Recurring news topics:
The attacks on foreigners in some South African townships had many Malawians worried about their relatives. Several dozen buses were sent to bring home fleeing Malawians. For generations Malawians have gone to South Africa to work there. And some have lived all their life in SA. From a linguistic perspective I wondered why the BBC and other media used the term “xenophobic attacks” instead of the “r” word.
The Zimbabwe election.
Internet in Blantyre:
Compared to last year, there are more WiFi hotspots. The costs are high, especially for private customers. The IT marketer in me kept discussing possible business ideas that improved connectivity could entail for Blantyre-based companies. E.g. outsourcing accounting services to Blantyre or working with a creative agency.
It was good to see BT. A mixture of peanut butter, BBC World Service, Chombe tea, nsima, boerewors, chiperoni, jumping dogs, waiting…
Bennett has listed an overview of Malawi radio stations:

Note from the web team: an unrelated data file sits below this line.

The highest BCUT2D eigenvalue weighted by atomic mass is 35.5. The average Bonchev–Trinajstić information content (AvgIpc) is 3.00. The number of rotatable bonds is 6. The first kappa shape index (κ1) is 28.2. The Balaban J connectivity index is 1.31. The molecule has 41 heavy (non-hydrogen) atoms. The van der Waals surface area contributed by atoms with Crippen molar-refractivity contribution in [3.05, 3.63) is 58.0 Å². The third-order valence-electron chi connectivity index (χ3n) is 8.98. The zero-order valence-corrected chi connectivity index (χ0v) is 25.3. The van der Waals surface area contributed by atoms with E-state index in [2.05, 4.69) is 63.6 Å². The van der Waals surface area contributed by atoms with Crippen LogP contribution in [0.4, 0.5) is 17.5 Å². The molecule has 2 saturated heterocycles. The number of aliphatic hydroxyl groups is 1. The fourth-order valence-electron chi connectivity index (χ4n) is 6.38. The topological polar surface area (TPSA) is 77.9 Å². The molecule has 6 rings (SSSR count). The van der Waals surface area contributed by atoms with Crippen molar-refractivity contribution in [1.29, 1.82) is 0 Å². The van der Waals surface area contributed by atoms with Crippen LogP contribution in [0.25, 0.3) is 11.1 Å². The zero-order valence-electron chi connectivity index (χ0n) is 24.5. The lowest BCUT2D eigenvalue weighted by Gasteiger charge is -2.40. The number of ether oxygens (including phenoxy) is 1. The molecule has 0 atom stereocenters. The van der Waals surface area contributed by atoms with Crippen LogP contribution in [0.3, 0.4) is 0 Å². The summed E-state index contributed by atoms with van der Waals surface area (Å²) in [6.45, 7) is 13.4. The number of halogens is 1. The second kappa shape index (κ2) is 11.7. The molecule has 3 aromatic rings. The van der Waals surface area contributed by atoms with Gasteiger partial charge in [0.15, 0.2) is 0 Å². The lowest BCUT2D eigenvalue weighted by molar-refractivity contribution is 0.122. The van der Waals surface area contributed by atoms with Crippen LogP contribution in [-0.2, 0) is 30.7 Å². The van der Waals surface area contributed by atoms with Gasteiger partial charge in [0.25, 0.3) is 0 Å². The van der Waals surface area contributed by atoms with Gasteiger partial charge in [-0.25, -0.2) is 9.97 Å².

- MBC Radio 1 (state broadcaster)
- MBC Radio 2 FM (state broadcaster)
- Capital FM
- Power 101 FM (Provides live internet streaming)
- Radio Maria Malawi (Provides 24 hr live internet streaming from Malawi. Currently my fave, because it brings me closer home when I am outside Malawi.)
- Star FM
- Zodiak Radio Station
- Trans-World Radio Malawi
- CFC Radio (Blantyre only)
- African Bible College (ABC) Radio (Lilongwe)
- Joy FM
- Malawi Institute of Journalism (MIJ) FM
I particularly enjoyed the talk shows on MIJ during my rare visits.
Monire monire! Muli uli?
The mission of this weblog is to teach those people who are not ChiTumbuka speakers located across the world, but have developed passion to learn this language.
A great idea. Keep up the good work!
See also Wikipedia:
The Tumbuka language is a Bantu language which is spoken in parts of Malawi, Zambia, and Tanzania.
The language of the Tumbuka people is called chiTumbuka – the ‘chi’ in front of Tumbuka meaning ‘the language of’, similar to ‘ki’ in kiSwahili or ‘se’ in seTswana.
The World Almanac (1998) estimates approximately 2,000,000 Tumbuka speakers exist in the aforementioned three countries.
There are substantial differences between the form of Tumbuka spoken in urban areas (which borrows some words from Chichewa/Nyanja) and the “village” or “deep” Tumbuka spoken in villages. The Rumphi variant is often regarded as the most “linguistically pure”, and is sometimes called “real Tumbuka”.